In a time of dire necessity, Peru, Colombia, and Mexico are uniting as one.
Peruvian President Pedro Pablo Kuczynski said members of the Latin American trade bloc, the Pacific Alliance, must double down on efforts to open markets and strengthen ties as they navigate the "turbulent waters" of protectionist rhetoric. The Pacific Alliance was founded in April 2011 by Chile, Colombia, Mexico and Peru in order to remove obstacles to trade and get their market used to the fast-growing Asia Pacific region through further regional integration.
"Right now one of us is facing serious difficulties that are not of its own making," Kuczynski said in reference to Mexico, sitting beside the Colombian president Juan Manuel Santos on an official visit. "We have to stand together on our ideals, on global trade which has done us so much good."
While Kuczynski never explicitly mentioned President Donald Trump, his and Santos' comments explicitly referenced the U.S. president.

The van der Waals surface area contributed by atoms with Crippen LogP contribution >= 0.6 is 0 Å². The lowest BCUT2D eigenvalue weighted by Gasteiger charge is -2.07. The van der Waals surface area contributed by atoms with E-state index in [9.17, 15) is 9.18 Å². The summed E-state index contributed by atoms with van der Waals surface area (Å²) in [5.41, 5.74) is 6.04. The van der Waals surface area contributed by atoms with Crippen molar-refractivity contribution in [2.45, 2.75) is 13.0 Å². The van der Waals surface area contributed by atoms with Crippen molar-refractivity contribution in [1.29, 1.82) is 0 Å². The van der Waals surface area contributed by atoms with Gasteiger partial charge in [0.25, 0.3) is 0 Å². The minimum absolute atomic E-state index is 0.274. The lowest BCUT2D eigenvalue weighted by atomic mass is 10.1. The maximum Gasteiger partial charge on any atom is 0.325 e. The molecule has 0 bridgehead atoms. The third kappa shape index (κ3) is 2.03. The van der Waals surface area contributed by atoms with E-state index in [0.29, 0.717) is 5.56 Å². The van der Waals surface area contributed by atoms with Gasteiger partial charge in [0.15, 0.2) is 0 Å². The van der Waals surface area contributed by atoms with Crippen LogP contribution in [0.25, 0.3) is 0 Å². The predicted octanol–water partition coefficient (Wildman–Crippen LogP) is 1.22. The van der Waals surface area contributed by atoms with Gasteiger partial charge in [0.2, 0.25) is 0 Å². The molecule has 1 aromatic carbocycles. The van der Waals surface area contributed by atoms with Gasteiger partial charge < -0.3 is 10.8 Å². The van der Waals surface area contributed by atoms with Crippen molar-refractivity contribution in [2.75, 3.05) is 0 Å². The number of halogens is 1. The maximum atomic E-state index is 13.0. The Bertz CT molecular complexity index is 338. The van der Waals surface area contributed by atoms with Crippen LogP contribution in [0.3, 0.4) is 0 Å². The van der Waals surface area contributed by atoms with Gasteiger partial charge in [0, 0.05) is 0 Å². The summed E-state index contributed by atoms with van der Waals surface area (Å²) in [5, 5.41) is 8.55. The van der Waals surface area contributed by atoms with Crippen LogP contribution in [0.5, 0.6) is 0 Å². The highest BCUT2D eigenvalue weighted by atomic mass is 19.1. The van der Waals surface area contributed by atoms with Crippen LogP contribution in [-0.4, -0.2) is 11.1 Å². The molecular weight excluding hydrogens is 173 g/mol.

"There are clouds of uncertainty around the world," Santos said. "We want to join the call of countries that adhere to the principles that have been so good for the world: free trade, respect for treaties ... multilateral solutions."
The Mexican peso has been rocked by tensions between U.S. and Mexico, firming on Friday after Trump and President Peña Nieto's call.
"Of course there are costs to global trade, of course there are job losses, but it's also clear that the benefits are bigger," Kuczynski said.